Quick links on this page: News | Introduction | Class coordinates | Instructor information | Exam Schedule | Grading | Homework Policy | Textbook

Quick links to other Math 13 pages: Homework Assignments | Syllabus and schedule | Exam review materials

- 3/1/2012: The final exam location (013 Carpenter) has been updated.
- 1/21/2012: An exam review page is available.
- 1/19/2012: Location and time for the two midterm exams are confirmed (5pm - 7pm in 104 Wilder). See below for more details.
- 11/25/2011: First version of this webpage goes up. If you are taking this class, please read this webpage carefully, especially the sections on grading and homework.

Math 13 is meant to be the sequel to Math 8 at Dartmouth College. The second half of Math 8 covers differential calculus of several variables. Math 13 starts with a quick review of relevant material from Math 8, and then covers integral calculus of several variables and vector calculus.

Section 1 | Section 2 | |
---|---|---|

Instructor | Andrew Yang | Susan Diesel |

Lectures | 12:30pm - 1:35pm, MWF | 1:45pm - 2:50pm, MWF |

Classroom | 008 Kemeny | 006 Kemeny |

Tutorial room: 008 Kememy

Tutorial times: 7:00pm - 9:00pm, Tuesday, Thursday, Sunday

TA: Jeffery Hein, Jennifer Shellenbarger

Section 1 | Section 2 | |
---|---|---|

Instructor | Andrew Yang | Susan Diesel |

Office | Kemeny 316 | Kemeny 310 |

Office Hours | MWF, 3:00pm - 4:00pm | M 3:00pm - 4:30pm, W 12:00pm - 1:30pm |

There will be two midterms and a final exam. All exams are closed book and no calculators or computational assistants of any kind.

- Midterm 1: Thursday, January 26, 2012, 5pm - 7pm, 104 Wilder
- Midterm 2: Thursday, Feburary 16, 2012, 5pm - 7pm, 104 Wilder
- Final Exam: March 10, 2012, 3:00pm - 6:00pm, 013 Carpenter

If you are unable to be at any of these exams, please contact me as soon as possible so we can setup alternate test-taking arrangements.

Your grade in this class will be determined by homework and exams.

There will be two types of homework assignments: Webwork and written assignments. Webwork is an automated computer-based grading system where you get slightly randomized problems, and try to solve them until the computer tells you your answer is correct. We will generally use Webwork for easier questions which are more suited for computer automated grading. These will usually be given out three times a week, and shouldn't take too long to complete.

Written assignments will consist of questions which will usually be more difficult than Webwork assignments. You will need to write down solutions which justify your answers and turn them in.

There will be two midterm exams and a final examination. All exams will be at a specified location and will be closed book.

Each of the above contributes to your final grade in the following fashion:

- Homework, Webwork: 10%
- Homework, Written: 10%
- Midterms: 20% each
- Final exam: 40%

Written homework assignments will be posted at the homework page of this website, and will be usually due about a week after they are posted. Late assignments will only be accepted when granted an extension, which must be requested from the instructor several days in advance. In general, extensions will only be granted for health-related reasons or family emergencies. Exceptions may be made for school-related travel.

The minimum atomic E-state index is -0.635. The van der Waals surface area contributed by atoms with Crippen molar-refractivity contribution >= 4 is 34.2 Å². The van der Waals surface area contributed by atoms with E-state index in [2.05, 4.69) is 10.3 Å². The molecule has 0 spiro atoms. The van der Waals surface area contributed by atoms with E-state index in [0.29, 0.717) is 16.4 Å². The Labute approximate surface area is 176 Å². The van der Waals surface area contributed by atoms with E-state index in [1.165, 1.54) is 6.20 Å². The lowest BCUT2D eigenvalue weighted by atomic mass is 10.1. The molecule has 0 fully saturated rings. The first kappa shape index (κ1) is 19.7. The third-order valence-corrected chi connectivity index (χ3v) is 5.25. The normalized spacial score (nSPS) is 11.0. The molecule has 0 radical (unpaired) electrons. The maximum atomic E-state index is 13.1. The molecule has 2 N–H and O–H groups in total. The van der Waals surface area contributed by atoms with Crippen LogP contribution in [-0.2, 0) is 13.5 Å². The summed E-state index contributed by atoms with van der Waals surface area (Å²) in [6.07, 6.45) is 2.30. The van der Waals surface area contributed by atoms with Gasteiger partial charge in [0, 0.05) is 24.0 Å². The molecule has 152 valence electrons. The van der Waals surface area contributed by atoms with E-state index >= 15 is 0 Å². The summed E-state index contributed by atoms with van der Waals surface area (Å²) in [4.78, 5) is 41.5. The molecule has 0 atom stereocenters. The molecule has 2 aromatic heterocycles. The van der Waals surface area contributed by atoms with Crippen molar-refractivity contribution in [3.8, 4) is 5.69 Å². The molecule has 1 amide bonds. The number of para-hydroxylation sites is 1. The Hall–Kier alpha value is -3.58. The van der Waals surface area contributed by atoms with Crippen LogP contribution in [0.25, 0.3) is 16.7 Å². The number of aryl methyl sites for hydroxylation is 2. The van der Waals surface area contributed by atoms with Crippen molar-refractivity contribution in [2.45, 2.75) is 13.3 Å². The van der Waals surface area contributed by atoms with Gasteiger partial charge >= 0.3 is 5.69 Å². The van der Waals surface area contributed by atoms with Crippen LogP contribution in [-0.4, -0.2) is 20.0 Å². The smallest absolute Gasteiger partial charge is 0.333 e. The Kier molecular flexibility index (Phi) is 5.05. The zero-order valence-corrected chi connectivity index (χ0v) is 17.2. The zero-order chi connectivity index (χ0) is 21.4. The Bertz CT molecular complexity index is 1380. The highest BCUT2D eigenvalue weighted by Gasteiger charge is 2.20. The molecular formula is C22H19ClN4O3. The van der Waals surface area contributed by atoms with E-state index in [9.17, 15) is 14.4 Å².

The homework collaboration policy for this class is more or less in line with other Dartmouth math classes. You are allowed to collaborate with others on homework, but must write your own solutions. A good rule of thumb is that you should never be copying phrases or sentences from anyone else or any source. You may use theorems, lemmas, etc. that we have covered from the textbook, but in general you should not use theorems, lemmas, etc. from sections of the book we have not covered or from external sources. Also, please write down the people you collaborated with and outside sources (namely, anything besides the required textbook) you consulted on your homework assignments.

The required book for this class is *Calculus*, 7th edition, by James Stewart, ISBN 978-0538497817. This is the same book that Math 8 used in the fall; Math 8 students who are not taking Math 13 might be selling their books at a reduced price.

There are many books about calculus. The following are a few books which might be worth consulting:

*Div, grad, curl, and all that*, 4th Edition, by H.M. Schey, ISBN 978-0393925166.

This book takes a more informal and physics-inspired approach to the material in the second half of the class. It is well-written, contains many exercises, and is not particularly long, so this book might be a useful supplement to the main text.-
*Calculus, Volume II*, 2nd edition, by Tom Apostol, ISBN 978-0471000075.

This book contains a lot of the material we will be covering in this class, in a slightly more abstract way. This book also contains linear algebra, and so is able to present multivariable calculus in a more generalized and uniform setting. -
*Calculus on Manifolds*, by Michael Spivak, ISBN 978-0805390216.

This book is for more ambitious students, who are interested in understanding the material in the second half of the class in a more general context. Students who intend to major in mathematics or theoretical physics will be the ones who find this book relevant. If you choose to read this book you will probably need outside assistance to do so.